Within the new nation, travel on land was difficult. The infant United States contained some 4 million people spread out over almost 800,000 square miles. Contact and communication between citizens and officials was essential if the new nation were to survive. Overland travel was a serious problem but was not adequately addressed until 20 years after the United States had been created. The answer was a type of road called a turnpike. These roads were wide enough for even the largest horse-drawn vehicles. By 1820, turnpikes were being constructed throughout the new nation.
These new roads became filled with travelers who marveled at the conditions and were particularly delighted with the reduction in travel time. As tens of thousands of horses transported people and goods over the turnpikes, observers remarked on the incredible turnaround in overland transportation. As American roads continued to grow in number and to improve, horse-drawn vehicles dominated the thoroughfares. Two types of vehicles, however, were the most important in moving people and goods across the nation. One was the Conestoga wagon; the other was the stagecoach.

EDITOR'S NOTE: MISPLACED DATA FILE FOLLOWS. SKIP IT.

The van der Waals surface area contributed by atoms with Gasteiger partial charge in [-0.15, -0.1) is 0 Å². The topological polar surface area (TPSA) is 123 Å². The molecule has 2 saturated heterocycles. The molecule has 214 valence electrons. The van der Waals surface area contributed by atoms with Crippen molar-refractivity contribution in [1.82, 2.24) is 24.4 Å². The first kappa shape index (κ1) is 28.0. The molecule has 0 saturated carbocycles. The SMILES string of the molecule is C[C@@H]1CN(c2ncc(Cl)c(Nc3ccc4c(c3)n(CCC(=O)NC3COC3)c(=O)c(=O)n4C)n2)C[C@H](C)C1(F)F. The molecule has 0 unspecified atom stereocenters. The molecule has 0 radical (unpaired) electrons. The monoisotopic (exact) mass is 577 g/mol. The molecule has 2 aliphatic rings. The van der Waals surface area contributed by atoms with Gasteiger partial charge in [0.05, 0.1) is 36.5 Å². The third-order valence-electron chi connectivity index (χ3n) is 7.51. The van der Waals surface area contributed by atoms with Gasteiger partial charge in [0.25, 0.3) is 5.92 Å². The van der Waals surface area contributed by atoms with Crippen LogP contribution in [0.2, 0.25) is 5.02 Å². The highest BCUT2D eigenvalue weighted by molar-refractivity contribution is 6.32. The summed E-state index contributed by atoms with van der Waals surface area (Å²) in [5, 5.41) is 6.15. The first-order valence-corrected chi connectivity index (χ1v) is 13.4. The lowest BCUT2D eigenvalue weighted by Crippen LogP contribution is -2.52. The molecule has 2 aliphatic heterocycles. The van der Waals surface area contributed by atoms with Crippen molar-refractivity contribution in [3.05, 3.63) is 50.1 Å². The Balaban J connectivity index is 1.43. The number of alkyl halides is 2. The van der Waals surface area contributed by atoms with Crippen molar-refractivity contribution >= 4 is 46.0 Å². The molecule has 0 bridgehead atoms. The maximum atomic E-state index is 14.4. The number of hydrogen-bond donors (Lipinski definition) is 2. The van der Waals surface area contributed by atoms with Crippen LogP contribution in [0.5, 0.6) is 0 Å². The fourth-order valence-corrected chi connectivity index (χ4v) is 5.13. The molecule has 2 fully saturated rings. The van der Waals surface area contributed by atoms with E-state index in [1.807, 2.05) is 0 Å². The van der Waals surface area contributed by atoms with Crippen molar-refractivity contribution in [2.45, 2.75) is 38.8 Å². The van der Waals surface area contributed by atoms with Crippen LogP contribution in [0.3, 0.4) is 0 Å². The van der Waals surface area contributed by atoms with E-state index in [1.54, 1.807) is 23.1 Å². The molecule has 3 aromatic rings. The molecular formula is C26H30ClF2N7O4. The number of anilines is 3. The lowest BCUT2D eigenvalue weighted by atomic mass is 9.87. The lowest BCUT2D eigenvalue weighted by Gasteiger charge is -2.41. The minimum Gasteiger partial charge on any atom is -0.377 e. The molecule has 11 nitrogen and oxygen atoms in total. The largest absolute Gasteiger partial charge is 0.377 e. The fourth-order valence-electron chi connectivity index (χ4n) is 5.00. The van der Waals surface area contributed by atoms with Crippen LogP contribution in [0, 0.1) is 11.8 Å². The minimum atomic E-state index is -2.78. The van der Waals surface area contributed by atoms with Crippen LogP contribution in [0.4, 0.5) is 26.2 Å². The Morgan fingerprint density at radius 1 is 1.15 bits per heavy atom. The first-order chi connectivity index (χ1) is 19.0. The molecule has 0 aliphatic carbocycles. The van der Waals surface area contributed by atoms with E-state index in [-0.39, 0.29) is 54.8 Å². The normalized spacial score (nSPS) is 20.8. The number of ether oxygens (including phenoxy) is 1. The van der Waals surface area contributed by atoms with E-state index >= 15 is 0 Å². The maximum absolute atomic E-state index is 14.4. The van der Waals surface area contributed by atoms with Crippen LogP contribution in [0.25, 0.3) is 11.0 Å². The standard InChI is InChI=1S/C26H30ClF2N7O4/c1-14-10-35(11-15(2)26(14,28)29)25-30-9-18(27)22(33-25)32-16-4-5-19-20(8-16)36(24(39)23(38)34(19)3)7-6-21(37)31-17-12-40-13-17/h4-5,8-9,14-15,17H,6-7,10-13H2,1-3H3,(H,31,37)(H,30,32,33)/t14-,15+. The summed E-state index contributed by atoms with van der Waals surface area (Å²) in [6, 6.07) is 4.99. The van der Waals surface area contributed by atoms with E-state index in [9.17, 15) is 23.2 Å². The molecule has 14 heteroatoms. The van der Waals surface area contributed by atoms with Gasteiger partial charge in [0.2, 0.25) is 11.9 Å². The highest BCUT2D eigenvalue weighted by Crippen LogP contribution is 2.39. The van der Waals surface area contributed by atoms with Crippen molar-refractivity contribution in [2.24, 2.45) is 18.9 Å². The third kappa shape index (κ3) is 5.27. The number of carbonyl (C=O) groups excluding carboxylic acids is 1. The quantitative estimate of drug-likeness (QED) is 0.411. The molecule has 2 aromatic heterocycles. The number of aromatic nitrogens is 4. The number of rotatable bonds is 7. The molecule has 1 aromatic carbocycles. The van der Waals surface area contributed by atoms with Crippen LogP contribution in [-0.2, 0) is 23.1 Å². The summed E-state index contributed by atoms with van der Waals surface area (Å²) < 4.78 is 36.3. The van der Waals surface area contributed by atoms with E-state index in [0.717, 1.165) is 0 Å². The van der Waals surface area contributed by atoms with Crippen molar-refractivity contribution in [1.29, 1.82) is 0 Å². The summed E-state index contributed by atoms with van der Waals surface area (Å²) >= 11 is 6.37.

The way in which its bottom curved upward both in the front and the rear distinguished the Conestoga from other wagons. This innovation permitted a heavy load to be carried without danger of it shifting or spilling out, even when traveling along the bumpiest of roads. A team of Conestoga horses was an impressive sight. Carefully matched, the animals marched ahead almost as one. Those who owned them took pride in the animals, which were groomed meticulously. Their reins were brightly colored. Clusters of large bells adorned wide, shiny harnesses made of the finest leather.
The Conestoga wagon was created to move goods, not passengers, and it served this purpose better than any other horse-drawn vehicle of its time. Before its days were over, however, it would become even more celebrated for taking thousands of pioneers on the long journey deep into the American West. The stagecoach, on the other hand, was built specifically to carry passengers and transport them with as much speed as possible. Due to the bad road conditions and the primitive nature of the coaches themselves, journeys on these lines were uncomfortable and sometimes dangerous.
From the 1830s on, a typical stagecoach contained three long seats, each accommodating three travelers. The people who sat on the front seat faced the back of the coach. Those who sat on the other seats faced the spirited team of four or six horses pulling the vehicle. By the 1840s, stagecoach lines were running on regular schedules throughout the East. The U.S. Post Office had begun paying subsidies to many of the lines in return for their carrying mail along with passengers. The stagecoach had brought the people of the East closer together, but its role in helping to build and unify a nation was far from over. Both the stagecoach and the Conestoga wagon would play a part in the challenges and adventures that lay ahead in the West.